Spain’s new Socialist government faces its first ethical dilemma: Should Nadia Calviño, the economy and enterprise minister, be forced to resign from her job as a top European Union official in Brussels?
Calviño, who until June 6 was director general of the European Commission’s budget department, has not formally quit the EU institution, a Commission spokesperson told POLITICO.
Instead she has taken leave from her job in Brussels on “personal grounds.”
Calviño’s appointment received widespread praise — because she knows the EU inside-out and was the civil servant in charge of steering the next long-term EU budget — but those qualities could now result in a potential conflict of interest.
While negotiations on the next EU budget will likely be handled by María Jesús Montero, Spain’s treasury minister, one of Calviño’s chief tasks will be to lobby her former colleagues and political masters to get a good deal for Spain. The Commission’s proposed €25 billion fund to support national economic reforms and its nearly €100 billion proposed research budget would both have ties to her new department, according to a 2016 royal decree outlining Spanish government responsibilities.
According to EU staff regulations, “permission shall not be granted to an official for the purpose of his engaging in an occupational activity, whether gainful or not, which involves lobbying or advocacy vis-à-vis his institution and which could lead to the existence or possibility of a conflict with the legitimate interests of the institution.”
Calviño’s path is an uncommon one, but not without precedent.
In 2009, Ladislav Miko made the jump from the Commission’s environment department to be environment minister in the Czech government. Michel Barnier, now the EU’s Brexit negotiator (a civil service post), left his role as a European Commissioner in 2004 to become foreign minister of France. He later returned to the Commission. Josep Borrell, Calviño’s new colleague in the Spanish cabinet, was in 2012 forced out of an EU role — as president of the European University Institute — amid conflict of interest allegations.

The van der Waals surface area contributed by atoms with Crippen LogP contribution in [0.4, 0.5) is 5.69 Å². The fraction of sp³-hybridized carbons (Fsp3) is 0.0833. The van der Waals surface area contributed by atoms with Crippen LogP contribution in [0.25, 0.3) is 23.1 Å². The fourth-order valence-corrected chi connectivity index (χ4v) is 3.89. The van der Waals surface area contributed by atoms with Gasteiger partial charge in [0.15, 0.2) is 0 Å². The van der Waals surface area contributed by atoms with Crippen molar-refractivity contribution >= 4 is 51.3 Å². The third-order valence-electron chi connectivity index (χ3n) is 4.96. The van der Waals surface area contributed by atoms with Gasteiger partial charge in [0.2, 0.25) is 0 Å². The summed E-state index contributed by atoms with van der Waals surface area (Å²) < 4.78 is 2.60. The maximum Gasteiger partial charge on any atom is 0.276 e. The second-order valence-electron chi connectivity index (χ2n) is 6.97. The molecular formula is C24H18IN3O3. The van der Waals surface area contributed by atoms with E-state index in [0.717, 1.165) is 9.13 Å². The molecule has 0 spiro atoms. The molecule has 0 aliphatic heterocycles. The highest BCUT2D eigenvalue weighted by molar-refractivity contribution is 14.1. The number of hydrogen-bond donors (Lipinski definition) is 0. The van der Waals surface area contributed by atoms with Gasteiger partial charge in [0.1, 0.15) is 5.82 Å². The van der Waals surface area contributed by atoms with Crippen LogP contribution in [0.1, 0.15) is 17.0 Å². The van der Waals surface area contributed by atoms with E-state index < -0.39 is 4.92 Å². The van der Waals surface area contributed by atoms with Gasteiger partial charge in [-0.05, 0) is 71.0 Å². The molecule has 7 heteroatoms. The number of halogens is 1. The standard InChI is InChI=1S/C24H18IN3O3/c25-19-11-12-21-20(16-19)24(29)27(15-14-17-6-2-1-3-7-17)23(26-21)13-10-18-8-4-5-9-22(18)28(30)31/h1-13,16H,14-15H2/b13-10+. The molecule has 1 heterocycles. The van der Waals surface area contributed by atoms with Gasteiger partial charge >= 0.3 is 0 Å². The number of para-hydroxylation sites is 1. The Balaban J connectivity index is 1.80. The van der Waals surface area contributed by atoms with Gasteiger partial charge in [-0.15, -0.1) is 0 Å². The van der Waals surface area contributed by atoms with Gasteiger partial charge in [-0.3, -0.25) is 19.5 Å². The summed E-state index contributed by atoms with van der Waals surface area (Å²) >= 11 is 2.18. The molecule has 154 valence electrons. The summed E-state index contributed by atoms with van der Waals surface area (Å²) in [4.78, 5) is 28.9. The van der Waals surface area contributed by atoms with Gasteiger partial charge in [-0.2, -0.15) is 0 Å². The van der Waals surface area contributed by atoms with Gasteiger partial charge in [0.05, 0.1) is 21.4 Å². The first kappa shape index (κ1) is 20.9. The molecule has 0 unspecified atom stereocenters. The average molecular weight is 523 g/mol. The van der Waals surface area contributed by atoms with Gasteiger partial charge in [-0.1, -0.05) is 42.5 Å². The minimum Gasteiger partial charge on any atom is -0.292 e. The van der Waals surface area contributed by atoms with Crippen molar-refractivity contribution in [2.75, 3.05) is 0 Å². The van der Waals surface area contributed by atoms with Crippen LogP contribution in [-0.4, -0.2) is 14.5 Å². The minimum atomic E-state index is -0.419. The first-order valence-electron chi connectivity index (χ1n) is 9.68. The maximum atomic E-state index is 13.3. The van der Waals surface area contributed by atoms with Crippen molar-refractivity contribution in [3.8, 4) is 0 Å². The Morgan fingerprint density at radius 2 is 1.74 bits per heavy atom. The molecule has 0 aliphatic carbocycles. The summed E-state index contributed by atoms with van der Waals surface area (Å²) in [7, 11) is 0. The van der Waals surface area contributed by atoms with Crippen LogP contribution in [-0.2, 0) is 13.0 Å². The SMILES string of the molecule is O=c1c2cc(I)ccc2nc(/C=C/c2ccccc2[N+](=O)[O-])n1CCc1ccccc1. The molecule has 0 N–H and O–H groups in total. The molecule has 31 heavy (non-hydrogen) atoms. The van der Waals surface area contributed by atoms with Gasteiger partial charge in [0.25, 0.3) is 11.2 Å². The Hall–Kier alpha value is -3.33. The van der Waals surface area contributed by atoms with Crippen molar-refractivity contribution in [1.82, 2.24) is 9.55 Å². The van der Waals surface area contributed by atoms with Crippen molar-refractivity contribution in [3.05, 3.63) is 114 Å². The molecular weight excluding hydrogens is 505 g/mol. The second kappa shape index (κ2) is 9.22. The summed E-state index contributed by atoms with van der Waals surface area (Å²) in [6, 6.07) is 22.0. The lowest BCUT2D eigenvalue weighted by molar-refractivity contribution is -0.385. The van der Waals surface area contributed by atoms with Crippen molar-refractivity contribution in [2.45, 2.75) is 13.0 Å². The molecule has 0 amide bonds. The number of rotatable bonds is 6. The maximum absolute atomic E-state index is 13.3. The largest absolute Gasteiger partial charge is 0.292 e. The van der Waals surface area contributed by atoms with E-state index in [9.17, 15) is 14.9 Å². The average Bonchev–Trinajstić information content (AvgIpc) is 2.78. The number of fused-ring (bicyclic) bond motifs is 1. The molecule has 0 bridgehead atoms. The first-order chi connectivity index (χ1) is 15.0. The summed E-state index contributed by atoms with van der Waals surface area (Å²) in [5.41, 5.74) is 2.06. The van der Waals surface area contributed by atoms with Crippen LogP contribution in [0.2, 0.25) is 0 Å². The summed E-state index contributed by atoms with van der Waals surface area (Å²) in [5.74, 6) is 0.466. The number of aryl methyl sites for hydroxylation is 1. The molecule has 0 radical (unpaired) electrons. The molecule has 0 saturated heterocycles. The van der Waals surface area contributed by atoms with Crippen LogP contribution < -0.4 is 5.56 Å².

European commissioners are required to wait out a two-year “cooling-off” period before taking on roles that may have a conflict of interest with their Commission posts.
In recent years senior Commission figures such as former President José Manuel Barroso and former Vice President Neelie Kroes have been criticized for taking roles at Goldman Sachs and Uber respectively, even though both complied with the rules.
All other Commission officials are required to notify and request permission under Article 12b of the EU Staff Regulations before taking up any paid role outside the European Commission.
Asked if any special conditions had been attached to Calviño’s leave, a Commission spokesperson said: “While on unpaid leave on personal grounds, she will not receive an income nor be entitled to advancement to a higher step in the grade; membership of the social security scheme for officials of the European Union will be suspended.”
A Brussels-based Spanish government spokesperson said: “We have followed the usual bureaucratic procedures in these cases.”
Spain’s ministers are bound by a code of good governance agreed in 2005. That code states that Cabinet ministers “shall refrain from any private activity or interest which may entail a risk of posing conflicts of interest with their public post.”
Spain’s Popular Party, which was ousted from government by the Socialists, faced nearly a decade of investigations into kickbacks given to conservative politicians in exchange for public contracts. The possibility that more than €100 million in fraudulent payments was made to Popular Party politicians led to the downfall of Mariano Rajoy’s government.
The Council of Europe’s anti-corruption body found in January 2018 that Spain had not fully implemented any of its 11 recommendations for cleaning up Spanish political and judiciary bodies, despite a four-year window to do so.
Spain has consistently slipped down Transparency International’s Corruption Perceptions Index since 2012, ranking 20th out of the EU’s 28 member countries in 2017.
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